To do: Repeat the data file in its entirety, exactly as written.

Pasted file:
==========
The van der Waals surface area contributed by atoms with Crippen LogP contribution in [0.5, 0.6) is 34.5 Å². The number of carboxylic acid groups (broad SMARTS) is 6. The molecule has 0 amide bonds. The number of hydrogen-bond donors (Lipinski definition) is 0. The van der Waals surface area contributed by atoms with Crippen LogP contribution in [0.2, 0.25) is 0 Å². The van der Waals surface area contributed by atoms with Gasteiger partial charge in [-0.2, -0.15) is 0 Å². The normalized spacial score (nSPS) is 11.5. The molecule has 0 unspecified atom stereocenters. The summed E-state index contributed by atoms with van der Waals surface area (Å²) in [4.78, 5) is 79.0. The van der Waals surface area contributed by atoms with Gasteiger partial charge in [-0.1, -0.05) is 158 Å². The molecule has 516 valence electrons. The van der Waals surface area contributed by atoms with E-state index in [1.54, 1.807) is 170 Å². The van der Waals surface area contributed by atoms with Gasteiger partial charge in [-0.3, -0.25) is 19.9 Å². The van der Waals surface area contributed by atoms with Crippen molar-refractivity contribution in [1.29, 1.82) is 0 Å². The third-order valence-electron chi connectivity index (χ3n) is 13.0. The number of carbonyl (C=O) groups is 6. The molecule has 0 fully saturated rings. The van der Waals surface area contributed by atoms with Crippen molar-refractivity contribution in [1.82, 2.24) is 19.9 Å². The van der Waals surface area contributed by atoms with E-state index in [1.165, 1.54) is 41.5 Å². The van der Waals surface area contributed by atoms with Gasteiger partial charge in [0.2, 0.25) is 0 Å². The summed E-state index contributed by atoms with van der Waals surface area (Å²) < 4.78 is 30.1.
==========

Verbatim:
The van der Waals surface area contributed by atoms with Crippen LogP contribution in [0.5, 0.6) is 34.5 Å². The number of carboxylic acid groups (broad SMARTS) is 6. The molecule has 0 amide bonds. The number of hydrogen-bond donors (Lipinski definition) is 0. The van der Waals surface area contributed by atoms with Crippen LogP contribution in [0.2, 0.25) is 0 Å². The van der Waals surface area contributed by atoms with Gasteiger partial charge in [-0.2, -0.15) is 0 Å². The normalized spacial score (nSPS) is 11.5. The molecule has 0 unspecified atom stereocenters. The summed E-state index contributed by atoms with van der Waals surface area (Å²) in [4.78, 5) is 79.0. The van der Waals surface area contributed by atoms with Gasteiger partial charge in [-0.1, -0.05) is 158 Å². The molecule has 516 valence electrons. The van der Waals surface area contributed by atoms with E-state index in [1.54, 1.807) is 170 Å². The van der Waals surface area contributed by atoms with Gasteiger partial charge in [-0.3, -0.25) is 19.9 Å². The van der Waals surface area contributed by atoms with Crippen molar-refractivity contribution in [1.29, 1.82) is 0 Å². The third-order valence-electron chi connectivity index (χ3n) is 13.0. The number of carbonyl (C=O) groups is 6. The molecule has 0 fully saturated rings. The van der Waals surface area contributed by atoms with Crippen molar-refractivity contribution in [1.82, 2.24) is 19.9 Å². The van der Waals surface area contributed by atoms with E-state index in [1.165, 1.54) is 41.5 Å². The van der Waals surface area contributed by atoms with Gasteiger partial charge in [0.2, 0.25) is 0 Å². The summed E-state index contributed by atoms with van der Waals surface area (Å²) < 4.78 is 30.1.